4.12.2012 | Von:
Bettina Gransow

Migration and Urbanization Policy: Priority of Economic Growth

Ever since the beginning of the reform process introduced in the late 1970s by Deng Xiaoping, the direction of Chinese migration and urbanization policy has been determined by the need to promote economic growth.

This has led to a fundamental shift in the attitude toward rural-to-urban migration. After having been directed exclusively toward keeping migration under control, the policy gradually became more relaxed and flexible and measures were even taken to encourage migration in some circumstances. This change in migration policy can be roughly divided into six phases[1]:

Ban on Migration (1979-83).
The introduction of mechanisms of competition to the Chinese economy sent out contradictory signals: Incentives were created for economic development and employment in small towns[2], but at the same time rural migrant workers were sent back to their villages. The Chinese leadership reacted to the first waves of rural-to-urban migration with continued rejection, almost as a reflection of the social control mechanisms of the planned economy. This seemingly paradoxical policy becomes understandable when seen in the context of the socialist distribution system then still in force, which was based on rationing; this entailed handing over ration coupons for food, clothing etc., which were only obtainable at one’s permanent place of residence.

Limited Toleration of Migration (1984-89).
Provided that rural workers were capable of meeting their own living expenses, they were permitted to remain in smaller towns and cities. The Ministry of Labor also encouraged migration from impoverished areas for the purpose of promoting non-agricultural employment.

Reimposition of Ban on Spontaneous Migration (1989-92).
After the crushing of the student protest by military force on Tiananmen Square in Beijing in 1989, rural migrant workers were not supposed to leave their home villages and were expected instead to accept work on the land or in village and small town businesses. Rural migrants in the cities were to be kept under strict surveillance; this applied both to conditions of employment and to rural workers wishing to settle in the cities. Local governments were instructed that they should no longer issue rural migrant workers with permits to go and work in the province of Guangdong, which was a standard-bearer for the economy and attracted very many migrants to the region. Not even victims of natural disasters were to be allowed, as migrants, to seek work there.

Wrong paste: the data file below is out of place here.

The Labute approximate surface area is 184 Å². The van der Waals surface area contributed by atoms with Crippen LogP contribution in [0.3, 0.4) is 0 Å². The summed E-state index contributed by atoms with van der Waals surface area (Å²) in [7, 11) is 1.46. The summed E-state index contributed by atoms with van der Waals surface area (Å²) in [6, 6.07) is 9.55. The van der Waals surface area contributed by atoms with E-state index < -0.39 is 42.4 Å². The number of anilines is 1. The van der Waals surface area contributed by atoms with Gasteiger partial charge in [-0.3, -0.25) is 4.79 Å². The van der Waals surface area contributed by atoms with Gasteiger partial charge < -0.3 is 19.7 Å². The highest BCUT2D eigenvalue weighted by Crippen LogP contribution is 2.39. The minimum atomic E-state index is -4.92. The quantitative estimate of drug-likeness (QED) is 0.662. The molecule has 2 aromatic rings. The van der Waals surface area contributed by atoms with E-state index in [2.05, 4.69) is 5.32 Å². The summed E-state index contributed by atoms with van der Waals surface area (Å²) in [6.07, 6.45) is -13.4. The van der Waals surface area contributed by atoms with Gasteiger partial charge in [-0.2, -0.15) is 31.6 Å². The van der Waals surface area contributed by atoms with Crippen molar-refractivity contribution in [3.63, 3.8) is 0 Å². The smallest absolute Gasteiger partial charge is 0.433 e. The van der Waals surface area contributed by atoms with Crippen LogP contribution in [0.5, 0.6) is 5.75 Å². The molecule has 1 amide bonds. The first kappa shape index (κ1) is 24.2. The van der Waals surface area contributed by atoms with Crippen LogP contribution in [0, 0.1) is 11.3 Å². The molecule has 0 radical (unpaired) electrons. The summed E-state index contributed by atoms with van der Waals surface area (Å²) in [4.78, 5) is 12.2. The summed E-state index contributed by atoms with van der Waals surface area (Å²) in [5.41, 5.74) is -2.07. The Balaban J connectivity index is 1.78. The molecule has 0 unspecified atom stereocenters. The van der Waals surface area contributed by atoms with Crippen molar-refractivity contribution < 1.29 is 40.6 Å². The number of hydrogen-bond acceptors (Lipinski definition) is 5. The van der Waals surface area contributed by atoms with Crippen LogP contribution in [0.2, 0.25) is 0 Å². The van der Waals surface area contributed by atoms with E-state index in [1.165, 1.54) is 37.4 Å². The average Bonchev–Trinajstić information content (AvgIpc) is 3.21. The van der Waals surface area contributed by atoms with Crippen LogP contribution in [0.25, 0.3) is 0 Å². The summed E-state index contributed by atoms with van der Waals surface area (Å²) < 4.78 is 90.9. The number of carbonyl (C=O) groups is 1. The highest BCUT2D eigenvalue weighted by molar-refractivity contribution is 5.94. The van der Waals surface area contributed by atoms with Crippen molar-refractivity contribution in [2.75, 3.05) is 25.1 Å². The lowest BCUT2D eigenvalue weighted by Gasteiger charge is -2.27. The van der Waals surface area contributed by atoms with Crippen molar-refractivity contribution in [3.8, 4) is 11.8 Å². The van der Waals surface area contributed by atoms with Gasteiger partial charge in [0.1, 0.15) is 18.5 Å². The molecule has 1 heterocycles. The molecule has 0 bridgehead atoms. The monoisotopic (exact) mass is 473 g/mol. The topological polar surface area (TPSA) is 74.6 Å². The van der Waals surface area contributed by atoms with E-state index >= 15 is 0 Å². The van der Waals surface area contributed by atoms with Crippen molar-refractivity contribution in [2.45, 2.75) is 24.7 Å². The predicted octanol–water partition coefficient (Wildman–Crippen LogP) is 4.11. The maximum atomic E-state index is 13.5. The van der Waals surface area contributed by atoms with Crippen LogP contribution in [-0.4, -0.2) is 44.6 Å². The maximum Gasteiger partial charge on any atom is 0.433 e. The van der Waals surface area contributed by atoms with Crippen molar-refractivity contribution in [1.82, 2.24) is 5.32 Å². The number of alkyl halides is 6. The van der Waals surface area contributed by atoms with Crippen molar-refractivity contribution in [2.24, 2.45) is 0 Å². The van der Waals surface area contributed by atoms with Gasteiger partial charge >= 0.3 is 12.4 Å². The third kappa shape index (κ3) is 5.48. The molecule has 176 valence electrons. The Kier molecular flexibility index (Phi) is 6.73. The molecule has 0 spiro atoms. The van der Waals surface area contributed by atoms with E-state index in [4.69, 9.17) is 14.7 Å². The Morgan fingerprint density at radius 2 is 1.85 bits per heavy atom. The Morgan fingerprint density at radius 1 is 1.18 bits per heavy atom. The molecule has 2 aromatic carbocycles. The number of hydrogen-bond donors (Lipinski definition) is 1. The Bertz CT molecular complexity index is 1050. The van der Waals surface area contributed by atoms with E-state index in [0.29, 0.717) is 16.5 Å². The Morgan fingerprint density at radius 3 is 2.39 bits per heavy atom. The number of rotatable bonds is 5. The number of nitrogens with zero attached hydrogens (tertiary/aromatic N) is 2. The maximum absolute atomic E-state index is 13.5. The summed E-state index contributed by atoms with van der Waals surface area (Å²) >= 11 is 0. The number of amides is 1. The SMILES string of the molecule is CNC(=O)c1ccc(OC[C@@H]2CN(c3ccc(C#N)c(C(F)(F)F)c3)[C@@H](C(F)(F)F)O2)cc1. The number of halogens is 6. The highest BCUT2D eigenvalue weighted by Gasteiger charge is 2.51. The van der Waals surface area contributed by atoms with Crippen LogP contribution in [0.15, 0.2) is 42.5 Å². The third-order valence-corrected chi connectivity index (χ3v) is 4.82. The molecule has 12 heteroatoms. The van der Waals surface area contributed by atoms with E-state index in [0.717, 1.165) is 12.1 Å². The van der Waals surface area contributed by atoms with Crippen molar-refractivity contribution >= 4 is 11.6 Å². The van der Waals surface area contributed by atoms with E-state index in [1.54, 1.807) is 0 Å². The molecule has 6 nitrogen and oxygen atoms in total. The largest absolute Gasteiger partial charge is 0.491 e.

The Regulation of Migration (1993-2000).
Once the groundwork had been laid for a resumption of the reform course in the early 1990s, a phase of regulated migration was introduced. This was aimed at channeling the flow of migrants into small and medium-sized towns and limiting the influx into the major cities, especially metropolitan areas like Beijing and Shanghai, in order to avoid putting additional strain on the material and social infrastructure of those cities. The regulations were now no longer restricted to the sphere of employment, but embraced a whole raft of measures concerning migrants’ working and living conditions in the cities. For example, in 1995 the government introduced rulings concerning temporary residence permits for the rural population in cities, which were designed to regularize the status of migrants in the cities. Simultaneously, regulations governing the return of mendicants and the homeless to their home villages were extended to include migrants without money, papers or accommodation, who could now be forced to leave at any time. This practice continued until 2003.[3] In general, the government’s attitude in the 1990s was essentially based on economic considerations. By the use of cheap rural labor, China aimed to boost its industrialization and competitiveness in the global market; migration policy therefore became increasingly relaxed. At the same time, the opportunities for migrant workers to settle permanently in the cities remained very restricted, so as to keep indirect costs arising from migration as low as possible (e.g. for city transportation systems, water and energy supplies, and also for education, health provision and social security).